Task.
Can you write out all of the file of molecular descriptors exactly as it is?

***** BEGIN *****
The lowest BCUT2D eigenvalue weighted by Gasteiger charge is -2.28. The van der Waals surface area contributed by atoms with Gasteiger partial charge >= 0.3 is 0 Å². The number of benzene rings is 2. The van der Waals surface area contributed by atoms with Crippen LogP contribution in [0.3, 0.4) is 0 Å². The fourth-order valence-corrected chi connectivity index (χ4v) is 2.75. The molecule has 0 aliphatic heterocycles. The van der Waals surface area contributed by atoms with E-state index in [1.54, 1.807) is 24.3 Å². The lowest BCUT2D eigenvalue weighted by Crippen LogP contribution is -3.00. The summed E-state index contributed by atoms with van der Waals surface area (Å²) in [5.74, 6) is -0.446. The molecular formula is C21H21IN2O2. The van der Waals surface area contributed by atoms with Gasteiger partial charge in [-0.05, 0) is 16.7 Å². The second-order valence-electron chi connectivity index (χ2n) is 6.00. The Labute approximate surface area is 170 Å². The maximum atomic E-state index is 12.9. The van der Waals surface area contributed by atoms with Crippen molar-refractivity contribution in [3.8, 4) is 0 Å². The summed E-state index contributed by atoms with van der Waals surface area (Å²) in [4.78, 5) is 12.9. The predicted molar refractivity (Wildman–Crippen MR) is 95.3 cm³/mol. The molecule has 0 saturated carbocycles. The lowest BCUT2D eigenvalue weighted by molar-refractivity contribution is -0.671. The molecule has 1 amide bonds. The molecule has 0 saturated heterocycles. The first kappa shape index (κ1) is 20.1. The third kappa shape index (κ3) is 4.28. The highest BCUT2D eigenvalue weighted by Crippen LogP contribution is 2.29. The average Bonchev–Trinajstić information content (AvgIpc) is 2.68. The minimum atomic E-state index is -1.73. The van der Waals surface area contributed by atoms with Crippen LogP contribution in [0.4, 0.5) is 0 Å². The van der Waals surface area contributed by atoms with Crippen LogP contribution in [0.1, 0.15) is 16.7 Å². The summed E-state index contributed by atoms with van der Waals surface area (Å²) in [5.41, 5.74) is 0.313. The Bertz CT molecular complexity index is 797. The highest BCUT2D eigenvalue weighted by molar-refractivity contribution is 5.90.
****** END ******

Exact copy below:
The lowest BCUT2D eigenvalue weighted by Gasteiger charge is -2.28. The van der Waals surface area contributed by atoms with Gasteiger partial charge >= 0.3 is 0 Å². The number of benzene rings is 2. The van der Waals surface area contributed by atoms with Crippen LogP contribution in [0.3, 0.4) is 0 Å². The fourth-order valence-corrected chi connectivity index (χ4v) is 2.75. The molecule has 0 aliphatic heterocycles. The van der Waals surface area contributed by atoms with E-state index in [1.54, 1.807) is 24.3 Å². The lowest BCUT2D eigenvalue weighted by Crippen LogP contribution is -3.00. The summed E-state index contributed by atoms with van der Waals surface area (Å²) in [5.74, 6) is -0.446. The molecular formula is C21H21IN2O2. The van der Waals surface area contributed by atoms with Gasteiger partial charge in [-0.05, 0) is 16.7 Å². The second-order valence-electron chi connectivity index (χ2n) is 6.00. The Labute approximate surface area is 170 Å². The maximum atomic E-state index is 12.9. The van der Waals surface area contributed by atoms with Crippen molar-refractivity contribution in [3.8, 4) is 0 Å². The summed E-state index contributed by atoms with van der Waals surface area (Å²) in [4.78, 5) is 12.9. The predicted molar refractivity (Wildman–Crippen MR) is 95.3 cm³/mol. The molecule has 0 saturated carbocycles. The lowest BCUT2D eigenvalue weighted by molar-refractivity contribution is -0.671. The molecule has 1 amide bonds. The molecule has 0 saturated heterocycles. The first kappa shape index (κ1) is 20.1. The third kappa shape index (κ3) is 4.28. The highest BCUT2D eigenvalue weighted by Crippen LogP contribution is 2.29. The average Bonchev–Trinajstić information content (AvgIpc) is 2.68. The minimum atomic E-state index is -1.73. The van der Waals surface area contributed by atoms with Crippen LogP contribution in [0.4, 0.5) is 0 Å². The van der Waals surface area contributed by atoms with Crippen LogP contribution in [0.1, 0.15) is 16.7 Å². The summed E-state index contributed by atoms with van der Waals surface area (Å²) in [5.41, 5.74) is 0.313. The Bertz CT molecular complexity index is 797. The highest BCUT2D eigenvalue weighted by molar-refractivity contribution is 5.90.